• They have student trainees and managers. Managers can check other students wok and help them. Trainees graduate to become managers. Students will do maths in morning, literacy, mid morning and inquiry in the afternoon. If they haven't completed Level 1 'must do' then they go to sit with the teacher on a Friday to complete work while others do a game or art. Other levels are Level 2 'can do', Level 3 'extension'. Some others choose to come back and work if they want to like typing. 
  • They use the Typing Club app from google to increase skill of typing 40 words minute. During the writing asTTle lots of kids chose pen and paper because they were slow at typing and so they increased the skill level to 50 words per minute and will go to 60 next term.
  • They also include one leadership activity per week in their timetable. Felix shared that he went from a 3b to 5b in 4 months with this engaging hub approach to learning. Felix is now motivated to learn and has fun having choice within the hubs. There is a collaborative space and hub for independent learning. 
  •  Felix mentioned that he went to the Wellington College induction evening with his dad. They spoke about the skills that the kids would leave Wellington College with - one was to be an agent for learning and the other was to be confident in ICT skills. Felix and his dad felt that he was already confident in these skills and were looking forward to a smooth transition to high school.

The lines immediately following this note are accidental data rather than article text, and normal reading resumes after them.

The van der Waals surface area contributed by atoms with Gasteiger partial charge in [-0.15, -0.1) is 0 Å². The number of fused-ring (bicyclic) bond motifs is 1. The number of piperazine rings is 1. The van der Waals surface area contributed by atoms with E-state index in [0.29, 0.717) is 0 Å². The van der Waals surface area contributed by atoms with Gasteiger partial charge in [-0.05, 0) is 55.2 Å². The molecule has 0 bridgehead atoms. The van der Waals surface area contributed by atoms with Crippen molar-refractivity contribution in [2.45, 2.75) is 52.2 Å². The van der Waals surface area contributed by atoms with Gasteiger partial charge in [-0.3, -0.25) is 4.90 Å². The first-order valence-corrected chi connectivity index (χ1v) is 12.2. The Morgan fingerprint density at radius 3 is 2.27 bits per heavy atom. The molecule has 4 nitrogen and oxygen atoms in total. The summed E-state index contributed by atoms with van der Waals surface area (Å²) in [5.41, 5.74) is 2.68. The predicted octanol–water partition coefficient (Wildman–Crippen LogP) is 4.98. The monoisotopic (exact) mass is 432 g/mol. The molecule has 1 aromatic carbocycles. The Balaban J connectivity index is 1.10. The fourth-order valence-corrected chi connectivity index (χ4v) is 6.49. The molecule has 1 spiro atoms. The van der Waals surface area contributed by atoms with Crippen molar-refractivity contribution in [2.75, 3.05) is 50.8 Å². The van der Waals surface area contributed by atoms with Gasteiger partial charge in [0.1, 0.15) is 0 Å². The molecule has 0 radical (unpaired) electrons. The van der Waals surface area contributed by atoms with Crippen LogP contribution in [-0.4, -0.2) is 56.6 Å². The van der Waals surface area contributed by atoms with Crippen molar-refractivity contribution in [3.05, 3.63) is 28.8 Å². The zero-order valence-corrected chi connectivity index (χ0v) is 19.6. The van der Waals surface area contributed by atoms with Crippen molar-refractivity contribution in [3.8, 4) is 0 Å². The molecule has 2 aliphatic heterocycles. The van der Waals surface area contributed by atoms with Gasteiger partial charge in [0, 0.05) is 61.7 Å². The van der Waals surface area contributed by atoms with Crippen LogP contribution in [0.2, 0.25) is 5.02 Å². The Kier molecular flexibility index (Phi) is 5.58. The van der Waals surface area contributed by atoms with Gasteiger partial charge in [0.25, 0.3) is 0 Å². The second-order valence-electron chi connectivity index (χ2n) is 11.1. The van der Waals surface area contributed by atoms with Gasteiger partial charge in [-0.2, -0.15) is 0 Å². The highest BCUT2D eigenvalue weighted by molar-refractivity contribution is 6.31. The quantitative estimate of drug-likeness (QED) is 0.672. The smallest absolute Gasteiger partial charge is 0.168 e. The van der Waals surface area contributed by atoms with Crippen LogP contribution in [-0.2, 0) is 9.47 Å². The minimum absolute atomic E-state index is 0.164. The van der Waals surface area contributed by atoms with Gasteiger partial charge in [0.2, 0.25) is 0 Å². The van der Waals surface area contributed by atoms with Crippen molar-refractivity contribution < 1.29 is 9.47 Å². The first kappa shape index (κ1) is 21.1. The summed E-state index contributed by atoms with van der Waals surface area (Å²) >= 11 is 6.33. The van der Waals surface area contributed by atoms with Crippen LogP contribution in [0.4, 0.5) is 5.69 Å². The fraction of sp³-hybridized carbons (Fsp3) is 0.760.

• This approach to teaching is also working for low ability children who struggle with being motivated including targeted children.Trainee manager students work like peer tutors. The targeted kids are still fully capable of learning to manage themselves and get motivated through choice. Kids get shoulder tapped to come to certain workshops. If you can make it work for targeted kids then it will work for all. The kids gain self-confidence and the ability to collaborate with others.